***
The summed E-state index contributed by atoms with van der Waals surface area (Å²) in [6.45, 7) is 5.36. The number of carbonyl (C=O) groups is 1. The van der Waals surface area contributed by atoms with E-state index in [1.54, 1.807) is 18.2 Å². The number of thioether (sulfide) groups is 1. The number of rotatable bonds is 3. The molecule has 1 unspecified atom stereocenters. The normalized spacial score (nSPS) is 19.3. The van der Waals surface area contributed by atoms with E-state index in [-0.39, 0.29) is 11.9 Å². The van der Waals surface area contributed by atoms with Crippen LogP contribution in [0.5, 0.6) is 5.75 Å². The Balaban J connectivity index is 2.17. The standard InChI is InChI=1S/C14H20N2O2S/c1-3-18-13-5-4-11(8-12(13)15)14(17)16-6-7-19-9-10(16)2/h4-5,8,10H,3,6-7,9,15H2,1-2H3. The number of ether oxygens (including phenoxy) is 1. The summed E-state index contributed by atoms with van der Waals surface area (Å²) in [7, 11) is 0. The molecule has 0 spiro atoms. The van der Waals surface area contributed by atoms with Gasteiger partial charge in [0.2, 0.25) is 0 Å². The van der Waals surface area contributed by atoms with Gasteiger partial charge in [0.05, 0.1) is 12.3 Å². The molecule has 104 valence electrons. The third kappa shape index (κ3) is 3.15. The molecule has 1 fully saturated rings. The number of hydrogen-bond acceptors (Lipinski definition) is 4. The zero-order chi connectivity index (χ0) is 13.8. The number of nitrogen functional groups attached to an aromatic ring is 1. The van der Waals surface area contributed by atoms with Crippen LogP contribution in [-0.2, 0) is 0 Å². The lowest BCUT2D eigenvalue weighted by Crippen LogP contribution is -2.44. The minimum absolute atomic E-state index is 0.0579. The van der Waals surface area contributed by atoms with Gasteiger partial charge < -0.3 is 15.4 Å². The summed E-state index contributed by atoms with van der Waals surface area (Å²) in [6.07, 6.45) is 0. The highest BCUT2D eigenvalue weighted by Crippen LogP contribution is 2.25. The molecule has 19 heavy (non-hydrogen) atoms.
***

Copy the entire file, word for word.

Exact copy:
The summed E-state index contributed by atoms with van der Waals surface area (Å²) in [6.45, 7) is 5.36. The number of carbonyl (C=O) groups is 1. The van der Waals surface area contributed by atoms with E-state index in [1.54, 1.807) is 18.2 Å². The number of thioether (sulfide) groups is 1. The number of rotatable bonds is 3. The molecule has 1 unspecified atom stereocenters. The normalized spacial score (nSPS) is 19.3. The van der Waals surface area contributed by atoms with E-state index in [-0.39, 0.29) is 11.9 Å². The van der Waals surface area contributed by atoms with Crippen LogP contribution in [0.5, 0.6) is 5.75 Å². The Balaban J connectivity index is 2.17. The standard InChI is InChI=1S/C14H20N2O2S/c1-3-18-13-5-4-11(8-12(13)15)14(17)16-6-7-19-9-10(16)2/h4-5,8,10H,3,6-7,9,15H2,1-2H3. The number of ether oxygens (including phenoxy) is 1. The summed E-state index contributed by atoms with van der Waals surface area (Å²) in [7, 11) is 0. The molecule has 0 spiro atoms. The van der Waals surface area contributed by atoms with Gasteiger partial charge in [0.2, 0.25) is 0 Å². The van der Waals surface area contributed by atoms with Gasteiger partial charge in [0.05, 0.1) is 12.3 Å². The molecule has 104 valence electrons. The third kappa shape index (κ3) is 3.15. The molecule has 1 fully saturated rings. The number of hydrogen-bond acceptors (Lipinski definition) is 4. The zero-order chi connectivity index (χ0) is 13.8. The number of nitrogen functional groups attached to an aromatic ring is 1. The van der Waals surface area contributed by atoms with Crippen LogP contribution in [-0.2, 0) is 0 Å². The lowest BCUT2D eigenvalue weighted by Crippen LogP contribution is -2.44. The minimum absolute atomic E-state index is 0.0579. The van der Waals surface area contributed by atoms with Gasteiger partial charge < -0.3 is 15.4 Å². The summed E-state index contributed by atoms with van der Waals surface area (Å²) in [6.07, 6.45) is 0. The highest BCUT2D eigenvalue weighted by Crippen LogP contribution is 2.25. The molecule has 19 heavy (non-hydrogen) atoms.